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Valles v. Cumberland County

United States District Court, D. New Jersey

October 30, 2019

EMILY VALLES, Administrator of the Estate of Jamie Gonzalez, AKA Jaime Gonzalez, Plaintiff,
v.
CUMBERLAND COUNTY, WARDEN ROBERT BALICKI, and JASON CORLEY, Defendants.

          RYAN MARC LOCKMAN MARK FROST & ASSOCIATES On behalf of Plaintiff

          MEMORANDUM OPINION & ORDER

          NOEL L. HILLMAN, U.S.D.J.

         WHEREAS, on August 4, 2016, Plaintiff Jaime Gonzalez filed through counsel a complaint alleging that he had been subjected to excessive force while he was a pre-trial detainee at the Cumberland County Jail in 2014; and

         WHEREAS, Gonzalez died in late 2016 and was replaced as the formal Plaintiff in this matter by his mother, Emily Valles, acting as the administrator of Gonzalez's estate (see Docket No. 29); and

         WHEREAS, on August 28, 2019, the Court granted the motion for summary judgment filed by Defendants Cumberland County and Warden Robert Balicki, and those Defendants were dismissed from the action[1]; and

         WHEREAS, as a result of the Court's August 28, 2019 Opinion, the only remaining defendant in the action is Defendant Jason Corley, against whom Plaintiff has asserted claims for excessive force and failure to treat Gonzalez's injuries; and

         WHEREAS, after Corley was served with Plaintiff's complaint and failed to respond, on October 11, 2019, Plaintiff requested that the Clerk enter default against Corley, which the Clerk did that same day; and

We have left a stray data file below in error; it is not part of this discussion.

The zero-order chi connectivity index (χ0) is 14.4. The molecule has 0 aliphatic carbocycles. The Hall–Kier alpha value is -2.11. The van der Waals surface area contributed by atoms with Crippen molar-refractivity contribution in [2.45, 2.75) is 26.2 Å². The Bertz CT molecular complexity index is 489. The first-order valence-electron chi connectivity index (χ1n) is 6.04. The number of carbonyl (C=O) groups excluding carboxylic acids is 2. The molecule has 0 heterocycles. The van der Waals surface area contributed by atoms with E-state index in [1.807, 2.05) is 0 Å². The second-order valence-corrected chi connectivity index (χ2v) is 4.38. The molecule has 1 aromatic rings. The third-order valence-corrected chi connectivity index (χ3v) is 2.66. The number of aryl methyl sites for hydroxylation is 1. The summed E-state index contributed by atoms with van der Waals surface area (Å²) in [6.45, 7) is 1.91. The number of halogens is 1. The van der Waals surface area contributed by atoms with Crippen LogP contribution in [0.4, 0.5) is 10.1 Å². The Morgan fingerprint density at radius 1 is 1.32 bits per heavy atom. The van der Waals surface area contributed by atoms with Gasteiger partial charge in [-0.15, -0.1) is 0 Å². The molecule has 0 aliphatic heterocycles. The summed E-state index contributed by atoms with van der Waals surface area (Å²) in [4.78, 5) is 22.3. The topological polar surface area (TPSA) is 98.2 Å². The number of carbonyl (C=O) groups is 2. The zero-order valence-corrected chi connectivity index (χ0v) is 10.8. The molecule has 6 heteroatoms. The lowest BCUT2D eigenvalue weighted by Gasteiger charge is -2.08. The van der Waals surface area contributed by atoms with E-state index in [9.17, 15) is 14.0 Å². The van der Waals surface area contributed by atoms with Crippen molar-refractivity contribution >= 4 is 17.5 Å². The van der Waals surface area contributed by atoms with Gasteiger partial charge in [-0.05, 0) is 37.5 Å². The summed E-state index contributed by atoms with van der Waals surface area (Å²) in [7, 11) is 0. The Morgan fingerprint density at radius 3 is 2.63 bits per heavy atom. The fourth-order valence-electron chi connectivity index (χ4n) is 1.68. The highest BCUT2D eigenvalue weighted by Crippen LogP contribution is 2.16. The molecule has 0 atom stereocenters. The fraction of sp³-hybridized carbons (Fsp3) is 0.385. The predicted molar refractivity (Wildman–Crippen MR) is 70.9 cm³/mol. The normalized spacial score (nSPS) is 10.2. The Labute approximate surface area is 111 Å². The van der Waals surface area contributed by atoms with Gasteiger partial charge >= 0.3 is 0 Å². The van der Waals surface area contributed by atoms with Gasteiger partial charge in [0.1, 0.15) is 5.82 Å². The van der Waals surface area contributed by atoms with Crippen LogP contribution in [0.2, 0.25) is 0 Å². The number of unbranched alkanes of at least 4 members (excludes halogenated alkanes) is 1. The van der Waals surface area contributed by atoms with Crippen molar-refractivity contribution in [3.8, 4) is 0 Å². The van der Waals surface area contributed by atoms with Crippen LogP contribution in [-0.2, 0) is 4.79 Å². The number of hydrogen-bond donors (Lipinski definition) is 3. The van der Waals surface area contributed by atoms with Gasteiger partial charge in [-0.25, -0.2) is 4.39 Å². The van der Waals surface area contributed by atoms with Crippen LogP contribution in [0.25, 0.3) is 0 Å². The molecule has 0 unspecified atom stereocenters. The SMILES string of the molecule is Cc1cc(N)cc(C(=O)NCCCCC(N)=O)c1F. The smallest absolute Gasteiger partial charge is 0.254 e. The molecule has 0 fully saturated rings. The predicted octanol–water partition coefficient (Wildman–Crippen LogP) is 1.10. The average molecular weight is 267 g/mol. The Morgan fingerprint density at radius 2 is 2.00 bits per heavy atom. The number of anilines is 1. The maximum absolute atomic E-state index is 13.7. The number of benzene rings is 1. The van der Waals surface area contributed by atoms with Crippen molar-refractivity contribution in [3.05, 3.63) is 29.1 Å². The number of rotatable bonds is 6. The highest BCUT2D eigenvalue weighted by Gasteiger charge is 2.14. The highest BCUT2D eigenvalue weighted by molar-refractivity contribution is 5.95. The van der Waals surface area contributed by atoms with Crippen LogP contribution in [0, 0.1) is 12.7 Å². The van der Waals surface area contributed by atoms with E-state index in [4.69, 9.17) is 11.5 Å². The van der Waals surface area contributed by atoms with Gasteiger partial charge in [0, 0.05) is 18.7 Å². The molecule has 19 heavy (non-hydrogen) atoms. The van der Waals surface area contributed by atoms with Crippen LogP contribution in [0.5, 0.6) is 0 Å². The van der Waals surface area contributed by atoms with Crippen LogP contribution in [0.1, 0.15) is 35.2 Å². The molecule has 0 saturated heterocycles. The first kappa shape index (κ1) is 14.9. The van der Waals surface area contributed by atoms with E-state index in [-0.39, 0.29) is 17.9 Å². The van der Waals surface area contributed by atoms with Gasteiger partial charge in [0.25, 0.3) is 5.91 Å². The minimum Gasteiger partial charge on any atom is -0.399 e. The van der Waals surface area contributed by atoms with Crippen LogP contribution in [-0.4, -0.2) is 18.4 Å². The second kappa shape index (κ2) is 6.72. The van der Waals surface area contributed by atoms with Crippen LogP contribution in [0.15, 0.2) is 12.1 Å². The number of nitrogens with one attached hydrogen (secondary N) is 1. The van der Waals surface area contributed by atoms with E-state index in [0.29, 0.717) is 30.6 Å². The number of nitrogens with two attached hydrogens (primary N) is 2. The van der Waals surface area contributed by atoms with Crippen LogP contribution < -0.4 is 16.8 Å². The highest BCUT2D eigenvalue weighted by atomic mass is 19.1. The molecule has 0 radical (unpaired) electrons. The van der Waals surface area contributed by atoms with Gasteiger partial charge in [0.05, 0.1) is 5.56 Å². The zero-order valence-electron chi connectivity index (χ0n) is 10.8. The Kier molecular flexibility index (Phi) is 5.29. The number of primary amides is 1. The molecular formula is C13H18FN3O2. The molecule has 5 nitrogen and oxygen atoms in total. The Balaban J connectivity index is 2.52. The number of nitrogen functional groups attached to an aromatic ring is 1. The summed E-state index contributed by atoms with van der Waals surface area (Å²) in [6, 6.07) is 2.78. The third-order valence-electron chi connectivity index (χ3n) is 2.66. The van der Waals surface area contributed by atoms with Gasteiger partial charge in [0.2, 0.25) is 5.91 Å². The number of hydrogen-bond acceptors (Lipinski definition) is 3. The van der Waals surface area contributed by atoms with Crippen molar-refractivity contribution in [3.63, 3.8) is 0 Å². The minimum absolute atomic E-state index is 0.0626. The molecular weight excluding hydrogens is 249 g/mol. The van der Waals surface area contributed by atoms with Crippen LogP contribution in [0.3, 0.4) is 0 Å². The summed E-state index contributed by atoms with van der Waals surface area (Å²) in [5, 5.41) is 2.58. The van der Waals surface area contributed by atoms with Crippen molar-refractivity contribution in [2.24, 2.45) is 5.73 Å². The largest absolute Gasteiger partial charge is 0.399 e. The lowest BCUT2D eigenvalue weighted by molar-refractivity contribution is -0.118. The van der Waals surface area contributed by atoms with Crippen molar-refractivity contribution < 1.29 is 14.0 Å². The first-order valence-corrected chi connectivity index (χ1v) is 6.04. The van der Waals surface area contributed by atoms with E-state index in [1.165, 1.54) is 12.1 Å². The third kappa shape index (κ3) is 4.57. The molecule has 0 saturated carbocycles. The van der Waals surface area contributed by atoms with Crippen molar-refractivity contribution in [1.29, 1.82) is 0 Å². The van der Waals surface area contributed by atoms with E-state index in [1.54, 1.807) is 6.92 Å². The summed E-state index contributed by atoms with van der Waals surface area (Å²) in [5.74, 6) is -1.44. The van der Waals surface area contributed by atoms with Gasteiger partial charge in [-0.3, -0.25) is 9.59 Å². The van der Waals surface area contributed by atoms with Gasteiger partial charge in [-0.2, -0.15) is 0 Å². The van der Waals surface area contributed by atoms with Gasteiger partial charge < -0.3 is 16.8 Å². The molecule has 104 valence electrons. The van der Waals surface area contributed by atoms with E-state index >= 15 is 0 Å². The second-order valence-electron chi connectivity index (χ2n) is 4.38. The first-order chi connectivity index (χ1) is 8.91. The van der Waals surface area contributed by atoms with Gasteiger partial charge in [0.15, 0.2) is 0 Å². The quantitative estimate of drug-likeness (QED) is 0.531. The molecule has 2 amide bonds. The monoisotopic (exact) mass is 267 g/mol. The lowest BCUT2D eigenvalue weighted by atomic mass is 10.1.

WHEREAS, on October 15, 2019, Plaintiff filed a Motion for Default Judgment as to Gonzalez's claims against Corley; and

         WHEREAS, a party seeking default judgment “is not entitled to a default judgment as of a right, ” Franklin v. Nat'l Maritime Union of Am., No. 91-480, 1991 U.S. Dist. LEXIS 9819, at *3-4 (D.N.J. 1991) (quoting 10 Wright, Miller & Kane, Federal Practice and Procedure § 2685 (1983)), aff'd, 972 F.2d 1331 (3d Cir. 1992); and

         WHEREAS, the decision to enter a default judgment is “left primarily to the discretion of the district court, ” Hritz v. Woma Corp., 732 F.2d 1178, 1180 (3d Cir. 1984); and

         WHEREAS, before entering a default judgment the Court must decide whether “the unchallenged facts constitute a legitimate cause of action, since a party in default does not admit mere conclusions of law, ” Chanel v. Gordashevsky, 558 F.Supp.2d 532, 535 (D.N.J. 2008) (citing Directv, Inc. v. Asher, No. 03-1969, 2006 U.S. Dist. LEXIS 14027, at *3 (D.N.J. Mar. 14, 2006)); and

         WHEREAS, the Court has reviewed Plaintiff's Motion for Default Judgment and finds that Plaintiff's Motion for Default Judgment is deficient because Plaintiff does not include in her brief an explanation as to why she is entitled to default judgment, on what claims she is entitled to default judgment, the elements of those claims and how she has shown each of those elements, the appropriate measure of damages under those claims, and what damages she is entitled to, [2] see e.g., Qu Wang v. Fu Leen Meng Restaurant Limited Liability Company, 2018 WL 1027446, at *2 (D.N.J. 2018) (explaining the factors a court must consider in assessing a motion for default judgment); and

         WHEREAS, in light of those deficiencies, this Court finds it cannot enter default judgment against Corley in Plaintiff's favor;

         THEREFORE, IT IS on this 30th ...


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